I thought of the commercials I saw on TV — the ones with the twisted metal and chalk outlines.  And the words Drunk driving kills.  Could that happen to Daddy?  Please God, I’d pray at night, help Daddy get well.  But too often, when he pulled into the driveway, we could smell the booze.
“Daddy, don’t drive like that, ” I pleaded.  Usually, he tried to shrug off my worries, but once he pulled me close, his eyes heavy with sadness.  “I wish I wasn’t like this, ” he said.  “I wish I was a good dad.”

I wished that, too.  I hated alcohol for what it had done — to all of us.
At first, I was too embarrassed to tell my friends the truth about my dad.  But as I started to see kids drinking, I couldn’t hold back.  “That’s why my dad isn’t around,” I’d say, pointing to the bottles.
All Dad’s visit were brief.  In between hugs and kisses, he drew pictures for us, and we crammed in stories about school and friends.  “I’m getting help, ” he’d say.  Maybe my brothers, Justin and Jordan, believed it — but I didn’t.  And yet with all my heart I wanted to believe.  I can still feel the rocking porch swing and my father’s arm around my shoulder.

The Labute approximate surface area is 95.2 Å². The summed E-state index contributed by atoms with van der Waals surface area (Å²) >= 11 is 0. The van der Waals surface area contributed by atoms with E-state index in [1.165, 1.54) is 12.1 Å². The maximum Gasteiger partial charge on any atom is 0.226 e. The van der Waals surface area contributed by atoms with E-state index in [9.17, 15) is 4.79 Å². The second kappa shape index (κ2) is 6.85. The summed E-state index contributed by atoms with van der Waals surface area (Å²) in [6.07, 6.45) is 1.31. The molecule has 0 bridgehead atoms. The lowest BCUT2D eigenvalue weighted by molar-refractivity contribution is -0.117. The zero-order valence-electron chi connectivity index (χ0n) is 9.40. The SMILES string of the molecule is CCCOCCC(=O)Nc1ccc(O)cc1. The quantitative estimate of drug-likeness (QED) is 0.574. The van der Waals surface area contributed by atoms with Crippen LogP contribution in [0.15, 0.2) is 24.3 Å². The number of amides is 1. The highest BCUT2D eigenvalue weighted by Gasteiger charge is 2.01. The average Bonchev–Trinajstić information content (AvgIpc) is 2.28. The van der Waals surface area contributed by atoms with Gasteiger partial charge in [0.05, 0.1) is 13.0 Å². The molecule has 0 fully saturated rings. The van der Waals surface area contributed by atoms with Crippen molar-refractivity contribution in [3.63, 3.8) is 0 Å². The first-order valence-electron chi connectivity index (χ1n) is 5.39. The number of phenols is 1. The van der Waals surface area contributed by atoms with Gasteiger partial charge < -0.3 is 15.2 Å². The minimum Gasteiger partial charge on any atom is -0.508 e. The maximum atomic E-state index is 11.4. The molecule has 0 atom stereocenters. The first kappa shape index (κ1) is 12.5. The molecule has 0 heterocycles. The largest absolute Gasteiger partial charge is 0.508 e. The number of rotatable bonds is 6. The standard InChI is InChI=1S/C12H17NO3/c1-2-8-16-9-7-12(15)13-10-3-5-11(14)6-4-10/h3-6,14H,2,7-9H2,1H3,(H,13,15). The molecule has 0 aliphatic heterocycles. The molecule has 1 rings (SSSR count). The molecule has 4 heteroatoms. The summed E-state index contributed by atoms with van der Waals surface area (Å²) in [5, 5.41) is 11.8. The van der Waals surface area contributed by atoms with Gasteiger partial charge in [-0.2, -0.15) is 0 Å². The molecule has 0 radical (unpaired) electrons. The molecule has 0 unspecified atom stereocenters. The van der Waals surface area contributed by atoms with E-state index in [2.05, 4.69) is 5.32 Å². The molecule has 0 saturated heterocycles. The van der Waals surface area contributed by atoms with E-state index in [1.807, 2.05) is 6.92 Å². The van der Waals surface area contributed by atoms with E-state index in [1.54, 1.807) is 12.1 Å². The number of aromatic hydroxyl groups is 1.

“The day you turn sixteen,” he once said, “I’m going to buy you a car.”  I nuzzled closer to him.  I knew he’d give me the world if he could.  But I understood that no matter how much he wanted to, he couldn’t.

Then one night during my senior year of high school, I got a call at the store where I worked part-time.  “Heather?” Mom’s voice was strained.  I knew what was coming.  “There’s been an accident.”
I raced to the hospital; Dad’s motorcycle had been hit by a mini-van.  Blood tests shower he’d been drinking and doing drugs that night.  The other driver was fine, thank God.
“I love you, Daddy, “I sobbed, sitting by his bed.  Though he was unconscious, his heart rate monitor quickened at the sound of my voice.  He had found a way to let me know he heard me and he loved me.  But there was something that I had to make sure he knew.  “I forgive you,” I choked.